• Analysis of running time. In the worst case, mergesort makes between ~ 1/2 n lg n and ~ n lg n compares and the running time is linearithmic. See the book for for details.
• Quadratic–linearithmic chasm. The difference between n2 and n lg n makes a huge difference in practical applications.
• Divide-and-conquer algorithms. The same basic approach is effective for many important problems, as you will learn if you take a course on algorithm design.
• Reduction to sorting. A problem A reduces to a problem B if we can use a solution to B to solve A. For example, consider the problem of determining whether the elements in an array are all different. This problem reduces to sorting because we can sort the array, the make a linear pass through the sorted array to check whether any entry is equal to the next (if not, the elements are all different.)

Frequency counts.

FrequencyCount.java reads a sequence of strings from standard input and then prints a table of the distinct values found and the number of times each was found, in decreasing order of the frequencies. We accomplish this by two sorts.
• Computing the frequencies. Our first step is to sort the strings on standard input. In this case, we are not so much interested in the fact that the strings are put into sorted order, but in the fact that sorting brings equal strings together. If the input is
 to be or not to be to 
then the result of the sort is
 be be not or to to to 
with equal strings like the three occurrences of to brought together in the array. Now, with equal strings all together in the array, we can make a single pass through the array to compute all the frequencies. The Counter.java data type that we considered in Section 3.3 is the perfect tool for the job.
• Sorting the frequencies. Next, we sort the Counter objects. We can do so in client code without any special arrangements because Counter implements the Comparable interface.
• Zipf's law. The application highlighted in FrequencyCount.java is elementary linguistic analysis: which words appear most frequently in a text? A phenomenon known as Zipf's law says that the frequency of the ith most frequent word in a text of m distinct words is proportional to 1/i.

Exercises

1. Write a filter Dedup.java that reads strings from standard input and prints them on standard output with all duplicates removed (in sorted order).

Creative Exercises

This list of exercises is intended to give you experience in developing fast solutions to typical problems. Think about using binary search, mergesort, or devising your own divide-and-conquer algorithm. Implement and test your algorithm.

1. Integer sort. Write a linear-time filter IntegerSort.java that reads from standard input a sequence of integers that are between 0 and 99 and prints to standard output the same integers in sorted order. For example, presented with the input sequence
 98 2 3 1 0 0 0 3 98 98 2 2 2 0 0 0 2 
your program should print the output sequence
 0 0 0 0 0 0 1 2 2 2 2 2 3 3 98 98 98 
2. Three sum. Given an array of n integers, design an algorithm to determine whether any three of them sum to 0. The order of growth of the running time of your program should be n2 log n. Extra credit: Develop a program that solves the problem in quadratic time.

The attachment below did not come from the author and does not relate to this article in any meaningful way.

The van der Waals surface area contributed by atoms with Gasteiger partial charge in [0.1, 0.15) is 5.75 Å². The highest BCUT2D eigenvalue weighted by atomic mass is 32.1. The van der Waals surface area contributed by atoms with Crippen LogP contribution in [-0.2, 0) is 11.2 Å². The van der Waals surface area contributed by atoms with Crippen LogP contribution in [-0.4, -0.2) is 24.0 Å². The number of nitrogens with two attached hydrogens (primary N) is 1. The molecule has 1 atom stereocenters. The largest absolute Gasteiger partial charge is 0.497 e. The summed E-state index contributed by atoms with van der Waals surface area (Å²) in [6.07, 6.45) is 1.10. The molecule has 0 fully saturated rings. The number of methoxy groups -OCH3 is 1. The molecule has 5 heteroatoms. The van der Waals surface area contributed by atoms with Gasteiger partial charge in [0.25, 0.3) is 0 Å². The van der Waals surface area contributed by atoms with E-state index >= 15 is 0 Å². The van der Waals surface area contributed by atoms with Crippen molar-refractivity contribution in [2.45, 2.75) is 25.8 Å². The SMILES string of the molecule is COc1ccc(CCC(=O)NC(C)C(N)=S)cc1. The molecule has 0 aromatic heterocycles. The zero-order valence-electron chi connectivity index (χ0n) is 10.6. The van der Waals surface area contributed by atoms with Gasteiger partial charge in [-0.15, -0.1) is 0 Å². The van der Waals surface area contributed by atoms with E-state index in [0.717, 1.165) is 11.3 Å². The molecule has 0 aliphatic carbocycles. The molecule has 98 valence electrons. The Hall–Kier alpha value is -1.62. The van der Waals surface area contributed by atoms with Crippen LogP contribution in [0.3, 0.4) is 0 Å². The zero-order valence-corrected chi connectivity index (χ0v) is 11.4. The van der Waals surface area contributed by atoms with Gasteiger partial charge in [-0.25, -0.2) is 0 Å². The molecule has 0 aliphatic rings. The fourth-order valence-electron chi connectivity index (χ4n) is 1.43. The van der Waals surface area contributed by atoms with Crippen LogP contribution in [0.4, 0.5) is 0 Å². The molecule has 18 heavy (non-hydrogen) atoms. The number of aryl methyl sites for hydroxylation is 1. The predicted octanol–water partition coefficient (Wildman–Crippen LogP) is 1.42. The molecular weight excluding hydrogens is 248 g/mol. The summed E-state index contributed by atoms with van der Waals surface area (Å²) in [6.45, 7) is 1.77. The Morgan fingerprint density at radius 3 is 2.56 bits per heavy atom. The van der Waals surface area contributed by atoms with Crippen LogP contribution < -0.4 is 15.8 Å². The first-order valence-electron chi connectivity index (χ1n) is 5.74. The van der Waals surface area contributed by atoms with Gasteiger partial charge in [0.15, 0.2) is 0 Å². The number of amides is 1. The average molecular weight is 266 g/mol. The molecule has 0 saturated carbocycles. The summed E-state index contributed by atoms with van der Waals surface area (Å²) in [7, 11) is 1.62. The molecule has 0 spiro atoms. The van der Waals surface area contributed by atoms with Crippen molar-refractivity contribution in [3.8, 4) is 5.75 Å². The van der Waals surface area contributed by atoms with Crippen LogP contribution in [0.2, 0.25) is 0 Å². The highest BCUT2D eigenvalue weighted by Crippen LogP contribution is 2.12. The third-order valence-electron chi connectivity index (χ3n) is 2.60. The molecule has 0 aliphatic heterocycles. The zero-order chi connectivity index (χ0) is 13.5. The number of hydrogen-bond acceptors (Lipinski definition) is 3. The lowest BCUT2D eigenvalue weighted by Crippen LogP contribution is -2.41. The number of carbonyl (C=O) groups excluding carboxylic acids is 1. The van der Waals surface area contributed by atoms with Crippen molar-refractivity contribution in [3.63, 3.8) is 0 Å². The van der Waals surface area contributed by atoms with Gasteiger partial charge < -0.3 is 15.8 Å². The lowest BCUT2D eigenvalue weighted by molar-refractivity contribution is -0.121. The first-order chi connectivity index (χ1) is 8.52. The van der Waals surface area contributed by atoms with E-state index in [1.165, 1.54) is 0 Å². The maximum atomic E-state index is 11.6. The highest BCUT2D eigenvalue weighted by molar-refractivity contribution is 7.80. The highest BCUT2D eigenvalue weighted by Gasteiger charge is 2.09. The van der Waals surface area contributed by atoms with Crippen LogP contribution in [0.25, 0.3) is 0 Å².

Solution: ThreeSumDeluxe.java.

3. Quicksort. Write a recursive program Quick.java that sorts an array of Comparable objects by by using, as a subroutine, the partitioning algorithm described in the previous exercise: First, pick a random element v as the partitioning element. Next, partition the array into a left subarray containing all elements less than v, followed by a middle subarray containing all elements equal to v, followed by a right subarray containing all elements greater than v. Finally, recursively sort the left and right subarrays.
4. Reverse domain. Write a program to read in a list of domain names from standard input, and print the reverse domain names in sorted order. For example, the reverse domain of cs.princeton.edu is edu.princeton.cs. This computation is useful for web log analysis. To do so, create a data type Domain.java that implements the Comparable interface, using reverse domain name order.
5. Local minimum in an array. Given an array a[] of n real numbers, design a logarithmic-time algorithm to find a local minimum (an index i such that both a[i-1] < a[i] and a[i] < a[i+1]).

Solution: Query middle value a[n/2], and two neighbors a[n/2 - 1] and a[n/2 + 1]. If a[n/2] is local minimum, stop; otherwise search in half with smaller neighbor.

Web Exercises

1. Union of intervals. Given N intervals on the real line, determine the length of their union in O(N log N) time. For example the union of the four intervals [1, 3], [2, 4.5], [6, 9], and [7, 8] is 6.5.
2. Coffee can problem. (David Gries). Suppose you have a coffee can which contains an unknown number of black beans and an unknown number of white beans. Repeat the following process until exactly one bean remains: Select two beans from the can at random. If they are both the same color, throw them both out, but insert another black bean. If they are different colors, throw the black one away, but return the white one. Prove that this process terminates with exactly one bean left. What can you deduce about the color of the last bean as a function of the initial number of black and white beans? Hint: find a useful invariant maintained by the process.